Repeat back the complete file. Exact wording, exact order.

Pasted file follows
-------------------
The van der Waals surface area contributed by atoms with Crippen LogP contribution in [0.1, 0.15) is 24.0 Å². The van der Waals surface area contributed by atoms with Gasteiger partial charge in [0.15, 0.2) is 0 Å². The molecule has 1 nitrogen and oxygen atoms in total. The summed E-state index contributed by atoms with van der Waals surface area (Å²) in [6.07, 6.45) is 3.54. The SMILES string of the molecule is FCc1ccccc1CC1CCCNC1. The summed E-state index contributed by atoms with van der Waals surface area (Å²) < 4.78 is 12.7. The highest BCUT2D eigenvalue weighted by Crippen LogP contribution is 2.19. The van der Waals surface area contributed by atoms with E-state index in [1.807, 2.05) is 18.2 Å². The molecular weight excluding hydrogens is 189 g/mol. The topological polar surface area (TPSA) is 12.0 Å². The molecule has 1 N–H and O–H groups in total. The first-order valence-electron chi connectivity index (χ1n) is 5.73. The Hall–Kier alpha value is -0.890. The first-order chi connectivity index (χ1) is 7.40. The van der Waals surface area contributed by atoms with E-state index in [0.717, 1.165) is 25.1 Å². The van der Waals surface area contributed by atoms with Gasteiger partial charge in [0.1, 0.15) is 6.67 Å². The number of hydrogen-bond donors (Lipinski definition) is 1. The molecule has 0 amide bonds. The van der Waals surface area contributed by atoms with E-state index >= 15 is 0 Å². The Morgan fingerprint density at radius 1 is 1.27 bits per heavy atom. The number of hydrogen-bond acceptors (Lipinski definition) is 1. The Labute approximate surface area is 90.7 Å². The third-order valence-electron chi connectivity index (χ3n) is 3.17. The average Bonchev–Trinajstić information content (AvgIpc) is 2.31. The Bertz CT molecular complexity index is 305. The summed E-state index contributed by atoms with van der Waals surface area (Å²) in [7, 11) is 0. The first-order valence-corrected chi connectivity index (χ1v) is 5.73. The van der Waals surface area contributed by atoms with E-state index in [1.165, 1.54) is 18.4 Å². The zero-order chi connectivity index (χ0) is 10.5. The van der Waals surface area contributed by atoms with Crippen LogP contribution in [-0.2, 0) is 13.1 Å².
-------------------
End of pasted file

The van der Waals surface area contributed by atoms with Crippen LogP contribution in [0.1, 0.15) is 24.0 Å². The van der Waals surface area contributed by atoms with Gasteiger partial charge in [0.15, 0.2) is 0 Å². The molecule has 1 nitrogen and oxygen atoms in total. The summed E-state index contributed by atoms with van der Waals surface area (Å²) in [6.07, 6.45) is 3.54. The SMILES string of the molecule is FCc1ccccc1CC1CCCNC1. The summed E-state index contributed by atoms with van der Waals surface area (Å²) < 4.78 is 12.7. The highest BCUT2D eigenvalue weighted by Crippen LogP contribution is 2.19. The van der Waals surface area contributed by atoms with E-state index in [1.807, 2.05) is 18.2 Å². The molecular weight excluding hydrogens is 189 g/mol. The topological polar surface area (TPSA) is 12.0 Å². The molecule has 1 N–H and O–H groups in total. The first-order valence-electron chi connectivity index (χ1n) is 5.73. The Hall–Kier alpha value is -0.890. The first-order chi connectivity index (χ1) is 7.40. The van der Waals surface area contributed by atoms with E-state index in [0.717, 1.165) is 25.1 Å². The van der Waals surface area contributed by atoms with Gasteiger partial charge in [0.1, 0.15) is 6.67 Å². The number of hydrogen-bond donors (Lipinski definition) is 1. The molecule has 0 amide bonds. The van der Waals surface area contributed by atoms with E-state index >= 15 is 0 Å². The Morgan fingerprint density at radius 1 is 1.27 bits per heavy atom. The number of hydrogen-bond acceptors (Lipinski definition) is 1. The Labute approximate surface area is 90.7 Å². The third-order valence-electron chi connectivity index (χ3n) is 3.17. The average Bonchev–Trinajstić information content (AvgIpc) is 2.31. The Bertz CT molecular complexity index is 305. The summed E-state index contributed by atoms with van der Waals surface area (Å²) in [7, 11) is 0. The first-order valence-corrected chi connectivity index (χ1v) is 5.73. The van der Waals surface area contributed by atoms with E-state index in [1.165, 1.54) is 18.4 Å². The zero-order chi connectivity index (χ0) is 10.5. The van der Waals surface area contributed by atoms with Crippen LogP contribution in [-0.2, 0) is 13.1 Å².